Self-direction, sometimes called Consumer-direction or Participant-direction, gives you the freedom to choose the services and supports you need to live independently, in your own home.

When you’re self-directed, you can hire the caregivers you want. You decide the type of services you need. You determine the best schedule of care for you.

In short, self-direction allows you to design the supports that are best for you. You create a plan based on your challenges and strengths. With self-direction, you determine the supports that help you reach your unique independent living goals.

History of Self-Direction

Soon after the end of World War II, the Veterans Administration created a program in which Veterans with disabilities could use their government benefits to hire their own caregivers. The idea of giving cash for government benefits didn’t take hold in civilian programming until the mid-1990s.

That’s when The Robert Wood Johnson Foundation — working alongside the U.S. Department of Health and Human Services — awarded grants in 19 states to develop self-determination programs.

Participants of these programs managed their funding and directly controlled the caregivers who worked for them. These programs developed into Medicaid-funded programs we know today under the Home and Community-Based waiver program.

Self-Direction Success

Around the year 2000, self-direction became a key part of Home and Community-Based services thanks to the Cash and Counseling Demonstration and Evaluation (CCDE). This experiment reviewed over 6,500 Medicaid-eligible people with needs for long-term services and supports in 3 states who were self-directing. It compared these people to people in the traditional agency program.

The result showed those self-directing their supports and services had access to more services, were more satisfied with their services and enjoyed equally good or better health outcomes.

Self-Directed Services vs. Traditional Services

One of the best ways to explain self-direction is by comparing it to the traditional approach.

Self-directed services are different than traditional services in several key actions: choosing caregivers, determining the services, setting tasks, determining caregiver pay rates, training caregivers and setting the schedule.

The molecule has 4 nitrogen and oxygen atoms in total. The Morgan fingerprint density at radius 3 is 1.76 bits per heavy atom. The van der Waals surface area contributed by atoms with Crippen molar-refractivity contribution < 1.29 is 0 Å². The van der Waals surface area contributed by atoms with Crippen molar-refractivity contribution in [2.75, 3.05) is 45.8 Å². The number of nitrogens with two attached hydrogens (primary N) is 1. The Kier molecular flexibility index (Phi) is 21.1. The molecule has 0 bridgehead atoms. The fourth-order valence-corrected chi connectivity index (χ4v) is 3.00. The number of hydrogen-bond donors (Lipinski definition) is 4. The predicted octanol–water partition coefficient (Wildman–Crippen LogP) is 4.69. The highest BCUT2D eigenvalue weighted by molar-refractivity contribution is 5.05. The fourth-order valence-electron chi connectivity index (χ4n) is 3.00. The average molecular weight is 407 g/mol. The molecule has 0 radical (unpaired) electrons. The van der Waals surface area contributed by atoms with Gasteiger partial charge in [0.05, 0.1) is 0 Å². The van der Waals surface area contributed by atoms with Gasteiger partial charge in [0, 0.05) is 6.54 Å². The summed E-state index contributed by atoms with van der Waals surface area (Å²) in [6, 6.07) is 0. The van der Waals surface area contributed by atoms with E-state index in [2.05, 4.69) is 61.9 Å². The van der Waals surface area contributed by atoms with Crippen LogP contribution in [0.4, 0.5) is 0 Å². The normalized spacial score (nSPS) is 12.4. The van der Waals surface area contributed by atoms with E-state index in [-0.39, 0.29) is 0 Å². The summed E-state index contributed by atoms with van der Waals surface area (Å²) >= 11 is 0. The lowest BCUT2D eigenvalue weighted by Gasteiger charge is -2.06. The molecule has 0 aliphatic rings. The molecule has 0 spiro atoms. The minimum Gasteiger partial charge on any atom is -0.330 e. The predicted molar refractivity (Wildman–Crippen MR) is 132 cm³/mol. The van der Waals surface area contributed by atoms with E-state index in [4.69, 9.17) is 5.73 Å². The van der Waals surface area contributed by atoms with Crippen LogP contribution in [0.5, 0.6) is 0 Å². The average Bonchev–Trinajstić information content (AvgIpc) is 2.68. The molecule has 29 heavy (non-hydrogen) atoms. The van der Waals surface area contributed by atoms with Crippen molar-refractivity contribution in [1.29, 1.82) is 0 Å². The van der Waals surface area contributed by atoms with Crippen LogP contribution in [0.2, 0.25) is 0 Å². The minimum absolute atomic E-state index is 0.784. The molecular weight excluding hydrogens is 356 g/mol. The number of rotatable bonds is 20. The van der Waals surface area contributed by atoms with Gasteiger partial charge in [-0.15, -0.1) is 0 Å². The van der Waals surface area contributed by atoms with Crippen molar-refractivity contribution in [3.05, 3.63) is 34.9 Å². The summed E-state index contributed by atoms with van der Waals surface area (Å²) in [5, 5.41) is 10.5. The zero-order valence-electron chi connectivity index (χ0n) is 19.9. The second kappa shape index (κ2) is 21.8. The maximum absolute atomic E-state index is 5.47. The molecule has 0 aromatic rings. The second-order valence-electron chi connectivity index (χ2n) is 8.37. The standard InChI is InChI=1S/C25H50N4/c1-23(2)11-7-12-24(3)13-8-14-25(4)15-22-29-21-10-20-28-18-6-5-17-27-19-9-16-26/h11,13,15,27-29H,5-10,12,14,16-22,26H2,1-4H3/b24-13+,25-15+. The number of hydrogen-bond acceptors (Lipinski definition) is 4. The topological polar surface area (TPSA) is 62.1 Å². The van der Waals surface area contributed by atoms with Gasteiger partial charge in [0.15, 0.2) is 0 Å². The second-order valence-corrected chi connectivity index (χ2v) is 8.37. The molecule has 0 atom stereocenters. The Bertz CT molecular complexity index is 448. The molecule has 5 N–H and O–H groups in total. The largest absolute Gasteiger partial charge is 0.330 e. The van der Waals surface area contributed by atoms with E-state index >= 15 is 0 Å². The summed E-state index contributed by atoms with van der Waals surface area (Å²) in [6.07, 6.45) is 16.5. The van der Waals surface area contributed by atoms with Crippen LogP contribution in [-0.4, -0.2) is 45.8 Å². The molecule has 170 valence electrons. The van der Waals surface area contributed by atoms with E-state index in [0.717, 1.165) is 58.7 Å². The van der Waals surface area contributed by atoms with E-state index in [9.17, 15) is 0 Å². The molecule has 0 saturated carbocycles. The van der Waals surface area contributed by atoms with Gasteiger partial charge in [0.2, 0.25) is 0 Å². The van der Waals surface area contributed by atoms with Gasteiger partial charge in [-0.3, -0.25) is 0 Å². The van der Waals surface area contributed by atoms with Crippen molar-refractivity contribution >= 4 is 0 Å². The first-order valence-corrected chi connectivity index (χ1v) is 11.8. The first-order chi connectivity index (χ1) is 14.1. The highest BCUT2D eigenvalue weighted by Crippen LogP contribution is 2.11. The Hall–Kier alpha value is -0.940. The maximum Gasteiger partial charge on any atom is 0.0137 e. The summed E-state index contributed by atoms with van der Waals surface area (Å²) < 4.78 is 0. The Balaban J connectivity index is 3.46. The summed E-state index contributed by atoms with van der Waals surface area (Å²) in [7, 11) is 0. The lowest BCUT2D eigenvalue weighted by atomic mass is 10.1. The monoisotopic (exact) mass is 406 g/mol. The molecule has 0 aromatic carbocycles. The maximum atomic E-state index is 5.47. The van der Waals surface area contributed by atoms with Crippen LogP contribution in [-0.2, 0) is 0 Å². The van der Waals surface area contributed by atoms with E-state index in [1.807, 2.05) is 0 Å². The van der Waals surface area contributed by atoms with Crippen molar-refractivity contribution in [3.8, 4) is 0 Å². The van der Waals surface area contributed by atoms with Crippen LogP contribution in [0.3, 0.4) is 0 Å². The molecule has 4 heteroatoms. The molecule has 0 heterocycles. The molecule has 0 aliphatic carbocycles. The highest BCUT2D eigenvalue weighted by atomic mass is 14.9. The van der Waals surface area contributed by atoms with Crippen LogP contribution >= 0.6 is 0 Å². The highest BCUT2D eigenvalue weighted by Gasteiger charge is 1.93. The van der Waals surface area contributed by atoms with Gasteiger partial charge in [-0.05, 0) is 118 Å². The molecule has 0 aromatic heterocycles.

Choosing Caregivers

In the traditional option, the agency you work with recruits the caregivers. Your choice is limited to the agency’s employed caregivers. You don’t have the option to choose someone you know and trust. 

The other downside to agency caregivers is availability. There can be a shortage of caregivers, and turnover can be frequent. You are left having to work with new caregivers.

Freedom to Choose Who You Want

When you are self-directed, you have the freedom to choose your caregivers. Whether you choose a trusted neighbor, friend or loved one, you become their Employer. You also choose reliable backup caregivers who can fill your shifts in a pinch.

Having someone you know and trust come into your own home and perform tasks that may be very personal can ease your mind. You will feel more comfortable and safer.

Determining the Services

Case managers determine the services a client needs in the traditional program. You have little input into these decisions, if any.  

On the other hand, with self-direction, you and your case manager define your needs. You work together to determine the services that will address your unique challenges and goals.

Setting Tasks

When you are in a traditional approach, the agency and program set your caregivers’ tasks. Agencies must be very specific about the tasks a caregiver can perform due to liability reasons. For example, if you need your window shade drawn that requires standing on a stool, your agency caregiver may not be allowed to perform that task.

Do you need light housekeeping? Do you need help getting showered and dressed? Do you need assistance with your medications? In the self-direction program, you identify the tasks you need your caregiver to perform. You determine the help you need to live your best, independent life — in your own home and community.

Determining Caregiver Pay Rates

Clients in a traditional program have no say in their caregivers’ pay rates — the agency sets the pay rates. Often, the rates they pay are lower than the rates of the self-directed option. With the lower pay rates, it is harder to find and maintain qualified caregivers.